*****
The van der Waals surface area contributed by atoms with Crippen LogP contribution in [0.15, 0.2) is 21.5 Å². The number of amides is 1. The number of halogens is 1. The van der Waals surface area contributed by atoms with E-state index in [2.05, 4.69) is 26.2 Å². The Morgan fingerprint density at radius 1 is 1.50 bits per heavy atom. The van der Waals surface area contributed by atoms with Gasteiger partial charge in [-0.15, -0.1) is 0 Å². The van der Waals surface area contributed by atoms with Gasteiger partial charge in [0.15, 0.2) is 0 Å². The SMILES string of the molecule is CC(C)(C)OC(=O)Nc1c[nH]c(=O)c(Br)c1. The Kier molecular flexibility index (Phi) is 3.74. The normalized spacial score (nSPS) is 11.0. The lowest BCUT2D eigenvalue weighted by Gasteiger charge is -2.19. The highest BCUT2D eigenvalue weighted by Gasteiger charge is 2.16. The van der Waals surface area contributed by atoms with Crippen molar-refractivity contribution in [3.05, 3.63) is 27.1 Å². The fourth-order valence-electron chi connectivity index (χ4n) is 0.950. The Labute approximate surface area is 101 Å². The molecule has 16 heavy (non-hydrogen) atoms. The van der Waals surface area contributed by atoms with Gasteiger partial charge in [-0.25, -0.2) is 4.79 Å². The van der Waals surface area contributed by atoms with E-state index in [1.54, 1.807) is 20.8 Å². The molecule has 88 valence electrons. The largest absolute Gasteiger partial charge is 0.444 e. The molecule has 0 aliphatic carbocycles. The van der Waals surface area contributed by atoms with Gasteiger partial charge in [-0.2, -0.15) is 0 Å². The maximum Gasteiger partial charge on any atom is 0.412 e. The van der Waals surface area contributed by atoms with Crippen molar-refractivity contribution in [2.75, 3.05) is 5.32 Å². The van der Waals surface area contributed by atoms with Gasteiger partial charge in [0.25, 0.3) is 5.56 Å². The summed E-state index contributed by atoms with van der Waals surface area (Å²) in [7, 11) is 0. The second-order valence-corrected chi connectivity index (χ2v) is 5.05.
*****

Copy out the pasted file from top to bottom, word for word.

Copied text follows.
The van der Waals surface area contributed by atoms with Crippen LogP contribution in [0.15, 0.2) is 21.5 Å². The number of amides is 1. The number of halogens is 1. The van der Waals surface area contributed by atoms with E-state index in [2.05, 4.69) is 26.2 Å². The Morgan fingerprint density at radius 1 is 1.50 bits per heavy atom. The van der Waals surface area contributed by atoms with Gasteiger partial charge in [-0.15, -0.1) is 0 Å². The van der Waals surface area contributed by atoms with Gasteiger partial charge in [0.15, 0.2) is 0 Å². The SMILES string of the molecule is CC(C)(C)OC(=O)Nc1c[nH]c(=O)c(Br)c1. The Kier molecular flexibility index (Phi) is 3.74. The normalized spacial score (nSPS) is 11.0. The lowest BCUT2D eigenvalue weighted by Gasteiger charge is -2.19. The highest BCUT2D eigenvalue weighted by Gasteiger charge is 2.16. The van der Waals surface area contributed by atoms with Crippen molar-refractivity contribution in [3.05, 3.63) is 27.1 Å². The fourth-order valence-electron chi connectivity index (χ4n) is 0.950. The Labute approximate surface area is 101 Å². The molecule has 16 heavy (non-hydrogen) atoms. The van der Waals surface area contributed by atoms with Gasteiger partial charge in [-0.25, -0.2) is 4.79 Å². The van der Waals surface area contributed by atoms with E-state index in [1.54, 1.807) is 20.8 Å². The molecule has 88 valence electrons. The largest absolute Gasteiger partial charge is 0.444 e. The molecule has 0 aliphatic carbocycles. The van der Waals surface area contributed by atoms with Gasteiger partial charge in [-0.2, -0.15) is 0 Å². The maximum Gasteiger partial charge on any atom is 0.412 e. The van der Waals surface area contributed by atoms with Crippen molar-refractivity contribution in [2.75, 3.05) is 5.32 Å². The van der Waals surface area contributed by atoms with Gasteiger partial charge in [0.25, 0.3) is 5.56 Å². The summed E-state index contributed by atoms with van der Waals surface area (Å²) in [7, 11) is 0. The second-order valence-corrected chi connectivity index (χ2v) is 5.05.